What is a cataract?
Do I need to have cataract surgery?
How long does the surgery take and what kind of aneasthetic will I have?
Mr Kashani tends to perform majority of his cases under topical aneasthesia. This type of aneasthetic uses strong drops to ‘numb’ the eye and it works very well. Of course for those whom are of a nervous disposition, other types of aneasthesia including subtenons (injection around the eyeball), sedation or general aneasthsia can also be employed. The main advantage of using topical aneasthesia is faster recovery post operatively with minimal discomfort to the patient. Mr Kashani will discuss provide a list of precautions after surgery with a number to call in case of any questions.
What happens during cataract surgery?
Will I get a cataract again?
How long will I need off work and how quickly will my eye take to heal?
Am I going to be admitted to hospital overnight?
What are the risks?
When can I drive?
Will I need glasses afterwards?
However ‘premium lenses’ exist (e.g toric, multifocal) which can correct both near and far vision as well as astigmatism, reflecting the function of the natural lens. Patient selection and discussing patient expectations is of paramount importance when choosing a premium intraocular lens. At the time of your consultation, Mr Kashani will go through the list of pros and cons of having a premium intraocular lens in comparison to a monofocal intraocular lens and he will discuss what you may expect after the surgery. It is important to choose the correct lens as ‘lens exchange’ requires further surgery and should be avoided if possible due to surgical risk.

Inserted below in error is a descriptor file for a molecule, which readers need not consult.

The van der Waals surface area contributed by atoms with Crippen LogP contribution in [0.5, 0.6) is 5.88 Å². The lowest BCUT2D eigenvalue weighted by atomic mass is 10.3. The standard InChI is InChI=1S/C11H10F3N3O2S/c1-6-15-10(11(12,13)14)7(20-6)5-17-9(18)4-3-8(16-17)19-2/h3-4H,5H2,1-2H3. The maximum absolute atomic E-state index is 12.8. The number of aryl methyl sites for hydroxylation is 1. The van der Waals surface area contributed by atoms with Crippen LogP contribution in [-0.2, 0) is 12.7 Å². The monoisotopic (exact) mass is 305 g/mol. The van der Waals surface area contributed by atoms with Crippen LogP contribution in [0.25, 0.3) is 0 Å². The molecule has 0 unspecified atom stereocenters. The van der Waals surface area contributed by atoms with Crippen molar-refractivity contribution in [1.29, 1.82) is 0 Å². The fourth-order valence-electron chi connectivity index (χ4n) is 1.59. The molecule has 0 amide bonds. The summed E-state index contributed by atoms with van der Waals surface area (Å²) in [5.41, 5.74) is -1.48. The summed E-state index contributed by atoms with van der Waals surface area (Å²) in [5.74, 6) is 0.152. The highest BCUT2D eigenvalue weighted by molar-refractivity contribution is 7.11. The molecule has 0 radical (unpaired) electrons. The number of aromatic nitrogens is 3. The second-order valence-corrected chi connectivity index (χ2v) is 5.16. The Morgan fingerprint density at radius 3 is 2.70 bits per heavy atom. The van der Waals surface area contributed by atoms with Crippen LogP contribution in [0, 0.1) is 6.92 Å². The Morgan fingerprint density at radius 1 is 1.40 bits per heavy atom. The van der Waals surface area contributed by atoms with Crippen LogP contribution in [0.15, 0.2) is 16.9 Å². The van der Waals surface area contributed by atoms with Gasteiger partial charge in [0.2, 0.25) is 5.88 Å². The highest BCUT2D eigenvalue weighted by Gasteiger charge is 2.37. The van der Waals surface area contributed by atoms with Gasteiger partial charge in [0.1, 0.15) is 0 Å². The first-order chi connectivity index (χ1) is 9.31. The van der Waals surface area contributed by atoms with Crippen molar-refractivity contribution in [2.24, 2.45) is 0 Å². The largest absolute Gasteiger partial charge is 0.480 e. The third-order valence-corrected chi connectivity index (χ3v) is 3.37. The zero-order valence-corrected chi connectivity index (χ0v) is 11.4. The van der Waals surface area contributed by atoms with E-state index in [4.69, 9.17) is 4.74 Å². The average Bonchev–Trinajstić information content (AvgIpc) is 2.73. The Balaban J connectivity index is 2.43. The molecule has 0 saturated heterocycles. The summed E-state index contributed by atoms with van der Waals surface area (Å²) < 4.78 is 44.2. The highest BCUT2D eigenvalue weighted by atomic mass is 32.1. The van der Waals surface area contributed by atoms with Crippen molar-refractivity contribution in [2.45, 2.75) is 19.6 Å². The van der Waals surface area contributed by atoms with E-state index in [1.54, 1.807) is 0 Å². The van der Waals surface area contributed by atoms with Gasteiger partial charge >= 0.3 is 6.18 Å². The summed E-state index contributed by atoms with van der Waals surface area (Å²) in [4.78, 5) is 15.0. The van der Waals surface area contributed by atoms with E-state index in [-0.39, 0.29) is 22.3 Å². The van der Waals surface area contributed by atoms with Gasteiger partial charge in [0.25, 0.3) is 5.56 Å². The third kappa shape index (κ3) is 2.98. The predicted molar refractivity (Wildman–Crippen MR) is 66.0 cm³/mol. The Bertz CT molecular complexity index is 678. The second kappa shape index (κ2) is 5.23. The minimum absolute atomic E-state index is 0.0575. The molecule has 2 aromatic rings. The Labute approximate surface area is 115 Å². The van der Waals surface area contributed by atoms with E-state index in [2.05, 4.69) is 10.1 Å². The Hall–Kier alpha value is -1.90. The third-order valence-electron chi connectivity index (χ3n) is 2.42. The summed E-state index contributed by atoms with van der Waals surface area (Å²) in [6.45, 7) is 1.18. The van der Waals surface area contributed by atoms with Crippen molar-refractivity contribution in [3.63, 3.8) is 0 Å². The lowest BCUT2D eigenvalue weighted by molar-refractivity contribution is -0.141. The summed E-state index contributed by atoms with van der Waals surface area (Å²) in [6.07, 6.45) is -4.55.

What if I have other co-existing eye conditions?
What are the advantages of having the surgery privately?
Some clinical commissioning groups (CCG’s) are now placing in thresholds for first and second eye surgery in NHS in order to provide and prioritize the surgery to those who need treatment the most. Although almost all patients with visually significant cataract should still qualify, there will be some who sadly won’t and will have to wait until the vision worsens.
Finally the option of a “premium lens” in order to achieve spectacle independence following cataract surgery is only available on a private basis.